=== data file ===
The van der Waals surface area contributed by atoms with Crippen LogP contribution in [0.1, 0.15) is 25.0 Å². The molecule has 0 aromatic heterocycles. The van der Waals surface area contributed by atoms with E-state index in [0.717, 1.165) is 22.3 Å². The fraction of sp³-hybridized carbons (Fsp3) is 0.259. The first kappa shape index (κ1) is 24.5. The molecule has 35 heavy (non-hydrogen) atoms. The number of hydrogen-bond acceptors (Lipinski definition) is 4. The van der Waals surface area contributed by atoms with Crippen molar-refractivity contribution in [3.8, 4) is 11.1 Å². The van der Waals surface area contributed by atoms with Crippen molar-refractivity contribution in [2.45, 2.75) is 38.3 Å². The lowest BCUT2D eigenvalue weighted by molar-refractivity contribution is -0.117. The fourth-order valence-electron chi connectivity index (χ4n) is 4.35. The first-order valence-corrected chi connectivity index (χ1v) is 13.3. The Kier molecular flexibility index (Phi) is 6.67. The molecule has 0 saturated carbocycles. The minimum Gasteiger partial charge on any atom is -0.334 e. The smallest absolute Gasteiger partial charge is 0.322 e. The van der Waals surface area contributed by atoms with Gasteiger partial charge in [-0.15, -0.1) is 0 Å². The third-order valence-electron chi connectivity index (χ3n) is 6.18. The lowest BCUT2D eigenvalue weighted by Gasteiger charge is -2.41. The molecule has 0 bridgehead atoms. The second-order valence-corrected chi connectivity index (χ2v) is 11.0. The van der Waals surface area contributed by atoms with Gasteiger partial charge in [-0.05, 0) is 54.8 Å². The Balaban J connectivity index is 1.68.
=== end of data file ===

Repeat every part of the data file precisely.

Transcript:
The van der Waals surface area contributed by atoms with Crippen LogP contribution in [0.1, 0.15) is 25.0 Å². The molecule has 0 aromatic heterocycles. The van der Waals surface area contributed by atoms with E-state index in [0.717, 1.165) is 22.3 Å². The fraction of sp³-hybridized carbons (Fsp3) is 0.259. The first kappa shape index (κ1) is 24.5. The molecule has 35 heavy (non-hydrogen) atoms. The number of hydrogen-bond acceptors (Lipinski definition) is 4. The van der Waals surface area contributed by atoms with Crippen molar-refractivity contribution in [3.8, 4) is 11.1 Å². The van der Waals surface area contributed by atoms with Crippen molar-refractivity contribution in [2.45, 2.75) is 38.3 Å². The lowest BCUT2D eigenvalue weighted by molar-refractivity contribution is -0.117. The fourth-order valence-electron chi connectivity index (χ4n) is 4.35. The first-order valence-corrected chi connectivity index (χ1v) is 13.3. The Kier molecular flexibility index (Phi) is 6.67. The molecule has 0 saturated carbocycles. The minimum Gasteiger partial charge on any atom is -0.334 e. The smallest absolute Gasteiger partial charge is 0.322 e. The van der Waals surface area contributed by atoms with Gasteiger partial charge in [-0.15, -0.1) is 0 Å². The third-order valence-electron chi connectivity index (χ3n) is 6.18. The lowest BCUT2D eigenvalue weighted by Gasteiger charge is -2.41. The molecule has 0 bridgehead atoms. The second-order valence-corrected chi connectivity index (χ2v) is 11.0. The van der Waals surface area contributed by atoms with Gasteiger partial charge in [-0.05, 0) is 54.8 Å². The Balaban J connectivity index is 1.68.